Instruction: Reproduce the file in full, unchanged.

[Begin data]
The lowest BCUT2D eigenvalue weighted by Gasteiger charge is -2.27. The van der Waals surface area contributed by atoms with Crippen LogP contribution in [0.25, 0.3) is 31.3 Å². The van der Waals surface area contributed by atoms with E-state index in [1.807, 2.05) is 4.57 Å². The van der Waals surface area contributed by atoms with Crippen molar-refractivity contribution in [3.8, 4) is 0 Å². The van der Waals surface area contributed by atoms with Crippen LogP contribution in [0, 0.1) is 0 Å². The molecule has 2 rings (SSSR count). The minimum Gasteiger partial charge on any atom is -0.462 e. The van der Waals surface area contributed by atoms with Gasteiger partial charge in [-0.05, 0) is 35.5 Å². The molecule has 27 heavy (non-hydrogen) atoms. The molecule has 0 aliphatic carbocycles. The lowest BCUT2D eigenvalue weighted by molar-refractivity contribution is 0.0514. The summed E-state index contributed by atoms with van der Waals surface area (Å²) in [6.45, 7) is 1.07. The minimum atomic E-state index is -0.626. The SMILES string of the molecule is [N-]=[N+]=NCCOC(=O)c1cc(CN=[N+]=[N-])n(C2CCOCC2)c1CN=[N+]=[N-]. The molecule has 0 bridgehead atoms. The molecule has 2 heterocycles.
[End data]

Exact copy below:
The lowest BCUT2D eigenvalue weighted by Gasteiger charge is -2.27. The van der Waals surface area contributed by atoms with Crippen LogP contribution in [0.25, 0.3) is 31.3 Å². The van der Waals surface area contributed by atoms with E-state index in [1.807, 2.05) is 4.57 Å². The van der Waals surface area contributed by atoms with Crippen molar-refractivity contribution in [3.8, 4) is 0 Å². The van der Waals surface area contributed by atoms with Crippen LogP contribution in [0, 0.1) is 0 Å². The molecule has 2 rings (SSSR count). The minimum Gasteiger partial charge on any atom is -0.462 e. The van der Waals surface area contributed by atoms with Gasteiger partial charge in [-0.05, 0) is 35.5 Å². The molecule has 27 heavy (non-hydrogen) atoms. The molecule has 0 aliphatic carbocycles. The lowest BCUT2D eigenvalue weighted by molar-refractivity contribution is 0.0514. The summed E-state index contributed by atoms with van der Waals surface area (Å²) in [6.45, 7) is 1.07. The minimum atomic E-state index is -0.626. The SMILES string of the molecule is [N-]=[N+]=NCCOC(=O)c1cc(CN=[N+]=[N-])n(C2CCOCC2)c1CN=[N+]=[N-]. The molecule has 0 bridgehead atoms. The molecule has 2 heterocycles.